DocuSign ‘s ( NASDAQ:DOCU ) stock price has been cut in half over the past two months. Most of that decline occurred in early December when the e-signature-services leader followed up a solid third-quarter earnings report with mixed guidance for the fourth quarter.
DocuSign expects its revenue to rise 29%-31% year over year in the fourth quarter of fiscal 2022, which represents a slowdown from its 49% growth in the first nine months of the year. Analysts had expected 34% growth.
Image source: Getty Images.
DocuSign’s forecast implies its revenue will grow 44% in fiscal 2022, which only represents a slight slowdown from its 49% growth in fiscal 2021.
However, analysts expect its revenue to rise just 25% in fiscal 2023 as it faces tough comparisons to its pandemic-induced acceleration over the past two years. CEO Dan Springer also warned of a post-lockdown deceleration last quarter, noting that its customers were returning to “more normalized buying patterns” following “six quarters of accelerated growth.”
That deceleration, along with an overheated forward price-to-earnings ratio that hit the triple digits last year, caused DocuSign’s stock to plunge. But could the company be worth buying after that pullback? Let’s take a look at a recent green flag for the bulls — and a red one for the bears — to decide.
The green flag: DocuSign’s CEO bets on a rebound
On Jan. 10, CEO Springer bought 38,192 shares of DocuSign at an average price of $131.25 per share. That $5 million purchase is Springer’s second notable purchase following the company’s post-earnings plunge: He bought another 33,675 shares for about $4.8 million in December.
Those big purchases indicate DocuSign’s stock — which trades at about $139 as of this writing — could finally be reasonably valued at 60 times forward earnings and 11 times next year’s sales.
However, DocuSign’s other insiders don’t seem to share Springer’s optimism. Over the past three months, they sold 10 times as many shares as they bought. Over the past 12 months, they sold nearly 25 times as many shares as they purchased.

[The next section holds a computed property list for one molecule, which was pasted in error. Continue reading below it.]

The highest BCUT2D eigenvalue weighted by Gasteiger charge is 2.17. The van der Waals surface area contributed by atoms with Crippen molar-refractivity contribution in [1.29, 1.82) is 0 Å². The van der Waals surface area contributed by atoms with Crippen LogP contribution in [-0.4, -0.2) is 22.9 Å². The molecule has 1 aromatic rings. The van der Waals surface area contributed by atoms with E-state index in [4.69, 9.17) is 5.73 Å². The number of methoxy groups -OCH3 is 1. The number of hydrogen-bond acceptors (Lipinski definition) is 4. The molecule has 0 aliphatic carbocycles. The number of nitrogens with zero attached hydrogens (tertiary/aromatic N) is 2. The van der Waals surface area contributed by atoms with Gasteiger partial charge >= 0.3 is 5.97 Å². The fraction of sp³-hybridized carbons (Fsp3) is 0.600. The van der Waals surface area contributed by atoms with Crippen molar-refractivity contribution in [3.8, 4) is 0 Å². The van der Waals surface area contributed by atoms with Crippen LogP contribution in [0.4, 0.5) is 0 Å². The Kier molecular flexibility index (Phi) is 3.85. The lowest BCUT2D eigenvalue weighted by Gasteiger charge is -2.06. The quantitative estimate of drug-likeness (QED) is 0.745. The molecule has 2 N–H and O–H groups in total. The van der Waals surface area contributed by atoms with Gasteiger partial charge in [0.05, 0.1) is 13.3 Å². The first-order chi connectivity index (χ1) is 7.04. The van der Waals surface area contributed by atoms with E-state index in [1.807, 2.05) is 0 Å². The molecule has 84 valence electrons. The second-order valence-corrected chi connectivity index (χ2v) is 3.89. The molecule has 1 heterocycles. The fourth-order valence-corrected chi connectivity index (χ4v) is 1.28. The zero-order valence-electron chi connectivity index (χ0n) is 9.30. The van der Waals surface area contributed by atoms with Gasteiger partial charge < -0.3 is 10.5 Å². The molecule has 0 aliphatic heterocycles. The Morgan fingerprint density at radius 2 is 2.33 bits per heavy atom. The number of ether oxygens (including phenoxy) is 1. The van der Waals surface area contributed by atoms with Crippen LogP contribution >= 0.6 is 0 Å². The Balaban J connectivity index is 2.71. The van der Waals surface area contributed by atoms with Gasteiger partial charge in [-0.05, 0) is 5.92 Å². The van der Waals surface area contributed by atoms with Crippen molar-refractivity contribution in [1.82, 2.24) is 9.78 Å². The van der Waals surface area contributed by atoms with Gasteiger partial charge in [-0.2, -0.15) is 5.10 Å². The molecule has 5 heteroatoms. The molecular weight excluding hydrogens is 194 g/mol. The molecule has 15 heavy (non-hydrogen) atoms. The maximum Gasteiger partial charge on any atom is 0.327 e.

The red flag: Cathie Wood gives up on DocuSign
Last July, DocuSign accounted for 2.8% of Cathie Wood’s flagship ARK Innovation ETF ( NYSEMKT:ARKK ) . However, Wood and her ARK Invest team liquidated the ETF’s entire position in DocuSign in late December and early January.
Wood’s ARK Next-Generation Internet ( NYSEMKT:ARKW ) ETF and ARK Fintech Innovation ( NYSEMKT:ARKF ) ETF also liquidated their entire positions in DocuSign. Only the ARK Transparency ETF ( NYSEMKT:CTRU ) , which invests in an index of the world’s “most transparent” companies, still allocates about 1% of its portfolio to the company.
Wood’s big sale came after all of the ARK ETFs that owned DocuSign (including ARK Transparency, which was only launched a month ago) broadly underperformed the S&P 500 over the past 12 months.
Cathie Wood’s sale doesn’t necessarily mean that DocuSign is dead money, but it might convince some growth-oriented investors that its near-term growth potential is limited.
Does the good news outweigh the bad?
I believe Dan Springer’s big purchases of DocuSign’s stock in December and January are more noteworthy than Cathie Wood’s selling spree.
Springer’s purchases indicate the stock’s downside potential is limited and it could rebound as its growth stabilizes. In an interview last month, Springer admitted that DocuSign had grown complacent in generating fresh demand and exploring new use cases as the pandemic-related tailwinds boosted its sales. But he also said it wouldn’t take too long to rectify those mistakes, and he’s clearly putting his money where his mouth is.
Meanwhile, Cathie Wood might simply be selling all of ARK’s DocuSign shares to free up cash and portfolio space for new investments.
Is DocuSign worth buying right now?
DocuSign, which controls about 70% of the e-signature market, could still have a bright future ahead as companies reduce their dependence on paper-based contracts. However, it’s still a risky stock to own as interest rates rise because its revenue growth is decelerating, and it’s still unprofitable on a generally accepted accounting principles ( GAAP ) basis.
DocuSign’s stock looks a lot cheaper than it did last year, but investors should still stick with better-diversified tech giants that generate stable revenue growth with firm GAAP profits — at least until the macroeconomic headwinds wane.
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